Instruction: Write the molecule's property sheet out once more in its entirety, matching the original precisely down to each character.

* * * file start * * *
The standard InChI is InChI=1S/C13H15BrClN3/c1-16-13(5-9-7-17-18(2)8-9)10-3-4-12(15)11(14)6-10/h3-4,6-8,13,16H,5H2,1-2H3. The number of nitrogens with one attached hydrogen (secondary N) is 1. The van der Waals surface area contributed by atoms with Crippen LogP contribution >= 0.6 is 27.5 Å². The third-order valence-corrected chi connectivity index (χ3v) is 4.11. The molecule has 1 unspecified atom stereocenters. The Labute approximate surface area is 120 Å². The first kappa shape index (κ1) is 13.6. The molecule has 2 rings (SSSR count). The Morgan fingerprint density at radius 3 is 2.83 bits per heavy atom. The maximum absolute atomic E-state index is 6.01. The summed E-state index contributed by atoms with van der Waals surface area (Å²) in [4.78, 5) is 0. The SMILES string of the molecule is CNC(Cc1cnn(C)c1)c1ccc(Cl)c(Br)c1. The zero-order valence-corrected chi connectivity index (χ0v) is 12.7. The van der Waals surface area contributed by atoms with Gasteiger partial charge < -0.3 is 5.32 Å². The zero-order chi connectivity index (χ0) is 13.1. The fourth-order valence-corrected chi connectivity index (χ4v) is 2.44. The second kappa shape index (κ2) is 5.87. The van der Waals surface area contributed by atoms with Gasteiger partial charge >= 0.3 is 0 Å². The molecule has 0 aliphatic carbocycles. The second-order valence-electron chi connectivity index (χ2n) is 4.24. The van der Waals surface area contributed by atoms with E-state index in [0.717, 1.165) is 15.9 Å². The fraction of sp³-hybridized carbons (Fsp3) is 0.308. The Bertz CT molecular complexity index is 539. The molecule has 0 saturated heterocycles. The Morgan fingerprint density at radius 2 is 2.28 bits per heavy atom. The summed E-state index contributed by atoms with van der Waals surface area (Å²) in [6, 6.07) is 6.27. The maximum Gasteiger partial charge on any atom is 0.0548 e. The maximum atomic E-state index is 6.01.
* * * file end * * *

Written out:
The standard InChI is InChI=1S/C13H15BrClN3/c1-16-13(5-9-7-17-18(2)8-9)10-3-4-12(15)11(14)6-10/h3-4,6-8,13,16H,5H2,1-2H3. The number of nitrogens with one attached hydrogen (secondary N) is 1. The van der Waals surface area contributed by atoms with Crippen LogP contribution >= 0.6 is 27.5 Å². The third-order valence-corrected chi connectivity index (χ3v) is 4.11. The molecule has 1 unspecified atom stereocenters. The Labute approximate surface area is 120 Å². The first kappa shape index (κ1) is 13.6. The molecule has 2 rings (SSSR count). The Morgan fingerprint density at radius 3 is 2.83 bits per heavy atom. The maximum absolute atomic E-state index is 6.01. The summed E-state index contributed by atoms with van der Waals surface area (Å²) in [4.78, 5) is 0. The SMILES string of the molecule is CNC(Cc1cnn(C)c1)c1ccc(Cl)c(Br)c1. The zero-order valence-corrected chi connectivity index (χ0v) is 12.7. The van der Waals surface area contributed by atoms with Gasteiger partial charge < -0.3 is 5.32 Å². The zero-order chi connectivity index (χ0) is 13.1. The fourth-order valence-corrected chi connectivity index (χ4v) is 2.44. The second kappa shape index (κ2) is 5.87. The van der Waals surface area contributed by atoms with Gasteiger partial charge >= 0.3 is 0 Å². The molecule has 0 aliphatic carbocycles. The second-order valence-electron chi connectivity index (χ2n) is 4.24. The van der Waals surface area contributed by atoms with E-state index in [0.717, 1.165) is 15.9 Å². The fraction of sp³-hybridized carbons (Fsp3) is 0.308. The Bertz CT molecular complexity index is 539. The molecule has 0 saturated heterocycles. The Morgan fingerprint density at radius 2 is 2.28 bits per heavy atom. The summed E-state index contributed by atoms with van der Waals surface area (Å²) in [6, 6.07) is 6.27. The maximum Gasteiger partial charge on any atom is 0.0548 e. The maximum atomic E-state index is 6.01.